Friday, August 22, 2008

Brain and Kusyu’ in solah

What happened when one prays and has an indeed kusyu’ solah?

Well, when people perform solah, the frontal lobes are highly active, increasing beyond their normal state. This is the area of the brain that controls our state of attention. It is well known that prayer "experts" around the globe are intensely focused and in a state of high attention when they pray.

The second things that occur when people pray is a decrease of activity in the posterior parietal areas of the brain. This is the part of the brain that gives us our sense of self, separates everything "outside" of us, from us, and gives us a sense of individualism. Also it is the part responsible for spatial orientation. Studies with regards to brain and meditation have confirmed this phenomenon.

Solah is to detach oneself from desires and objects by offering full submission to Allah the AlMighty and effectively separate oneself from the transitory nature of the world. This is undeniably a mental effort. In addition, our body has its own way of communicating outwardly to the world and inwardly to oneself. How we position our body has a lot to do with what happens with our mind and our breath. In Solah, we move our muscles in sequencing and repetitive manner accompany by rhythmic recitation of the quranic verses which is again a mental activities and physiological efforts. The correlation of physical states with mental states in solah reinforces the correspondence between neural functions and behavior.

This is so because during Solah there is "an increase in the areas of the [cerebral] cortex taking part in perception of specific information and an increase in the functional relationship between the two hemispheres". These observations support the cognitive claims of the "mindful state" in Solah by showing an increase in functional awareness. Performing solah is believed to result in increased EEG coherence, blood flow to the brain, muscle relaxation, and a decrease in stress hormones (see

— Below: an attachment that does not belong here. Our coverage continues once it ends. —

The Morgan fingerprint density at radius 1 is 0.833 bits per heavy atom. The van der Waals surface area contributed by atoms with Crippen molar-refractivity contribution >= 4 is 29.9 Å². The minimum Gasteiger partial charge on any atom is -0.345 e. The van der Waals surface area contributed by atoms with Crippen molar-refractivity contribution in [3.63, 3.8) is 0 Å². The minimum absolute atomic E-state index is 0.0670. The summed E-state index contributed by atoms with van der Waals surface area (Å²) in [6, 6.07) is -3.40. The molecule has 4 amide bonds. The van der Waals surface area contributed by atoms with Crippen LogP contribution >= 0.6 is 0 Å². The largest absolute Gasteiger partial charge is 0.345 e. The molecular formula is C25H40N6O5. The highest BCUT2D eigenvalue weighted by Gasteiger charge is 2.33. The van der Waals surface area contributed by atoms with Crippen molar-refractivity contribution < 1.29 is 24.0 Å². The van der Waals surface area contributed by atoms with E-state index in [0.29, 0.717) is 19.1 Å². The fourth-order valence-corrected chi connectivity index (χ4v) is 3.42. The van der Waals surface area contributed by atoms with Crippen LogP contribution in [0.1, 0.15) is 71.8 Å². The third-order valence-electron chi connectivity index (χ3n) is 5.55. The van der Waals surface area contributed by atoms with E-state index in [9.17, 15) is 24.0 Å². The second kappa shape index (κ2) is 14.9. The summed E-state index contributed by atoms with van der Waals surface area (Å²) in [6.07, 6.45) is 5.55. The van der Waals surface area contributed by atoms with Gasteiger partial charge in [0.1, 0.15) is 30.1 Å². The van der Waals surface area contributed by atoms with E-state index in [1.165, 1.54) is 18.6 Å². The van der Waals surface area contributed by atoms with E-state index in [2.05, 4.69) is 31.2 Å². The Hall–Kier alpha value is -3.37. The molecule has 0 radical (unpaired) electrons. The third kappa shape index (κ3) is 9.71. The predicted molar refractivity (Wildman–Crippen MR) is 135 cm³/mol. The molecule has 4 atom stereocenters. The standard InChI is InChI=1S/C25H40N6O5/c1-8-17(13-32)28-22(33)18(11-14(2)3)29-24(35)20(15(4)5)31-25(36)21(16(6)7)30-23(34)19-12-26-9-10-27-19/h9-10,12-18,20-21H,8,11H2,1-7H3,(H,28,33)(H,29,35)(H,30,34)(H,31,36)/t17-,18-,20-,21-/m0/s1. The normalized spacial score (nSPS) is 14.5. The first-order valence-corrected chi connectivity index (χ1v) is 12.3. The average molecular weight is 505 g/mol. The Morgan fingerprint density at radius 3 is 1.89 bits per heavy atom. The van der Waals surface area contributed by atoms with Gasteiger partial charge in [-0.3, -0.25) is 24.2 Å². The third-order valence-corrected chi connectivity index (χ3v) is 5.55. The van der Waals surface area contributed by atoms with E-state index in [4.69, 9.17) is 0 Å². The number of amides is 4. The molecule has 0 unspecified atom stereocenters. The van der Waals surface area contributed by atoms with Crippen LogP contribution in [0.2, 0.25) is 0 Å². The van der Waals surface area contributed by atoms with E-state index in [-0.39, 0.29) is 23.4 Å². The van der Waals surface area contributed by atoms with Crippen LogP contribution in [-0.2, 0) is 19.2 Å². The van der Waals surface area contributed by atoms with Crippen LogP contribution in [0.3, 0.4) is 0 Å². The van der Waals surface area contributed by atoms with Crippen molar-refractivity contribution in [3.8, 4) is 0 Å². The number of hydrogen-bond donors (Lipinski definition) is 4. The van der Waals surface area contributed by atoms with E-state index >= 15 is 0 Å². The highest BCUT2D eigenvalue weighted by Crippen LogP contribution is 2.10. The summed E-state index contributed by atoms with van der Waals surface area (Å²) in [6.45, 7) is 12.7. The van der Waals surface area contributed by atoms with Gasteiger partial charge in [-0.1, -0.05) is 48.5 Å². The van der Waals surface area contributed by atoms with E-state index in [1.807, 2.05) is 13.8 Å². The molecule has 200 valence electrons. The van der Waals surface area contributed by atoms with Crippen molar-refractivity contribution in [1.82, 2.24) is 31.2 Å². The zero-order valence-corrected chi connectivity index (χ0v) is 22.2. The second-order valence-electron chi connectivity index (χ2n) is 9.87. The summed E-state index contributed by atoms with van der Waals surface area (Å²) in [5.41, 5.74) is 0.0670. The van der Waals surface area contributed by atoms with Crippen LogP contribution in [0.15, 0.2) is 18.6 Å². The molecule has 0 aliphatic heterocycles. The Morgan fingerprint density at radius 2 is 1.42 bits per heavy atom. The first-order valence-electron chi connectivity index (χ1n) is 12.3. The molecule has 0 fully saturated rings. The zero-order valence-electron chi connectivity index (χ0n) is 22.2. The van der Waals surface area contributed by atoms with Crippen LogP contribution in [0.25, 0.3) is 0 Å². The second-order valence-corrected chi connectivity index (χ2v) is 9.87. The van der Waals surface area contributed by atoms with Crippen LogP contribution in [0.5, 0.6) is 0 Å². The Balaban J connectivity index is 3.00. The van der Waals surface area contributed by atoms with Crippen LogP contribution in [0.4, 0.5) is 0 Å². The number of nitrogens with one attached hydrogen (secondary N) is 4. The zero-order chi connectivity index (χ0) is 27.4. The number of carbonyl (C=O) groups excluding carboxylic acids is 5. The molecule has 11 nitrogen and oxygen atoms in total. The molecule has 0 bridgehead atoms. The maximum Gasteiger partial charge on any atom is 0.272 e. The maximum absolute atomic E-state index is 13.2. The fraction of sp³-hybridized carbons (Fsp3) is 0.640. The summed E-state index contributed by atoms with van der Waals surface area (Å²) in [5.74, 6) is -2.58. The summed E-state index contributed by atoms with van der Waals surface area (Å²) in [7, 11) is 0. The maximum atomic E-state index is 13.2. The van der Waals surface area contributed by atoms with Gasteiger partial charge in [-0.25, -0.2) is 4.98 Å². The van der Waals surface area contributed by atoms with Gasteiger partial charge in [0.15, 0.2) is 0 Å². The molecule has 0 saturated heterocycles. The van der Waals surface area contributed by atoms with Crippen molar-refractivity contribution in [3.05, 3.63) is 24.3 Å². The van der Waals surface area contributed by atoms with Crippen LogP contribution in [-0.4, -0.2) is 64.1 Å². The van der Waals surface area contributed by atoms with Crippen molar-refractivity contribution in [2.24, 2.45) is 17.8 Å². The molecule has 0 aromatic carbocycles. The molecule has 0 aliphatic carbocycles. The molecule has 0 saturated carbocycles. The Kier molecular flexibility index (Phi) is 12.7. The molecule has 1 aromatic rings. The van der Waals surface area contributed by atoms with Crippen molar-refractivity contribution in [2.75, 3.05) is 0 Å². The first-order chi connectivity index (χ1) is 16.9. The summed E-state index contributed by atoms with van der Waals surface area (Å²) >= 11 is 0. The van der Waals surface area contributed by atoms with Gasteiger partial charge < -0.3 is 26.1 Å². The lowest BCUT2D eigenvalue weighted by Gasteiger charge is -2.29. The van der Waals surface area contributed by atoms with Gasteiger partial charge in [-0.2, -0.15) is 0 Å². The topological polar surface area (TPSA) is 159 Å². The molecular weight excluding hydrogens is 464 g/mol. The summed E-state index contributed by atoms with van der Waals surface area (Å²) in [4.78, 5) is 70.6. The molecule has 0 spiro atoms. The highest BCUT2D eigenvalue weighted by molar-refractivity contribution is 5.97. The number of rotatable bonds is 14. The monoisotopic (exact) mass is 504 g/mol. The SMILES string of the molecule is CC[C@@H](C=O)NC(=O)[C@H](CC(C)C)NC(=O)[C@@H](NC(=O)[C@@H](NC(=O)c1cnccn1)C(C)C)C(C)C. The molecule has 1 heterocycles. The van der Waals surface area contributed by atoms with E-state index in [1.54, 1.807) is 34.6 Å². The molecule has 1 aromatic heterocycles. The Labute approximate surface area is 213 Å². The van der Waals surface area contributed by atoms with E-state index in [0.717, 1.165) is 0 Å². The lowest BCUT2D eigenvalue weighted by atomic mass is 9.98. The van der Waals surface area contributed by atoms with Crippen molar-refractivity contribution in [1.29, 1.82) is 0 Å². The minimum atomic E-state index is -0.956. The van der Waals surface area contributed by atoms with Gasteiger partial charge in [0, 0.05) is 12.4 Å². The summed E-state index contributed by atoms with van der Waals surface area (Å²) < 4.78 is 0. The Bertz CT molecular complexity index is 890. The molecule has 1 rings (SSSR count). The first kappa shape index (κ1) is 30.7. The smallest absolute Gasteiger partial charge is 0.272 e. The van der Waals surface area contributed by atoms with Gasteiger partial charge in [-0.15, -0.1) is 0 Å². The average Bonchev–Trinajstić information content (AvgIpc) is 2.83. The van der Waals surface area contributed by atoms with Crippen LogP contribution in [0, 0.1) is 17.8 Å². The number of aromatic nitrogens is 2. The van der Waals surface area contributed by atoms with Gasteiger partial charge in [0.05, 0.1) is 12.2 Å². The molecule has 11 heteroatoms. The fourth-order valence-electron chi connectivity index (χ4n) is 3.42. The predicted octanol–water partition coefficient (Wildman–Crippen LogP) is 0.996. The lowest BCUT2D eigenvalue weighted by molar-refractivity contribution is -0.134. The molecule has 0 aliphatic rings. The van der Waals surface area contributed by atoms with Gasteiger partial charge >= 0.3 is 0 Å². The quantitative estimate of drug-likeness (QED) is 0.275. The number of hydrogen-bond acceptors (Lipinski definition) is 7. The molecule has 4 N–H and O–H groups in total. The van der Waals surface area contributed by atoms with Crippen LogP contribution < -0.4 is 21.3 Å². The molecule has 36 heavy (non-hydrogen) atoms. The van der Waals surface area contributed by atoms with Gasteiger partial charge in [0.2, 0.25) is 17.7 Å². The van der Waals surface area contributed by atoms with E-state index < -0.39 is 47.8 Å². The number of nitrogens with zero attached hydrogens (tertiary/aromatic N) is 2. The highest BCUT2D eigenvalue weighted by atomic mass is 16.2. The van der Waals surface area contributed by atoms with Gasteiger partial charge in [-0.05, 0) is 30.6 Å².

In addition, neurobiologist James Austin suggests that the decrease in respiration (during solah) reduces neuronal firing in the medulla, most likely through corollary discharges from the central pattern generator for the diaphragm to the brain. The inhibition of the medulla causes alteration of higher-level functioning because when it is inhibited, it cannot inhibit higher functioning. Austin also claims that mental "transition periods" increase, shifting "rhythm of entry into activated states," in addition to fashioning different roles for other neurotransmitters. The alterations in bodily rhythms are consistent with the observed effects on neuronal responses in meditation. Additionally, the effect on neurotransmitters explains how set-points for mood can change, if recent research suggesting roles for dopamine and serotonin in mood is accurate. Solah could also do some of the work of the psychotropic drugs that either block or facilitate the uptake of certain neurotransmitters.

A different study suggests that daily meditation can alter the physical structure of the brain and may even slow brain deterioration related to aging. Study condcuted by Sara Lazar, a research scientist at Harvard Medical School's Massachusetts General Hospital, showed that parts of the brain known as the cerebral cortex were thicker in 20 people who prayed, compared with 15 people who did not pray. She presented the study at Neuroscience 2005, the annual meeting of the Society for Neuroscience. It also appears in the journal NeuroReport issued that year.

Our Brain Structure

Wallahu A’lam

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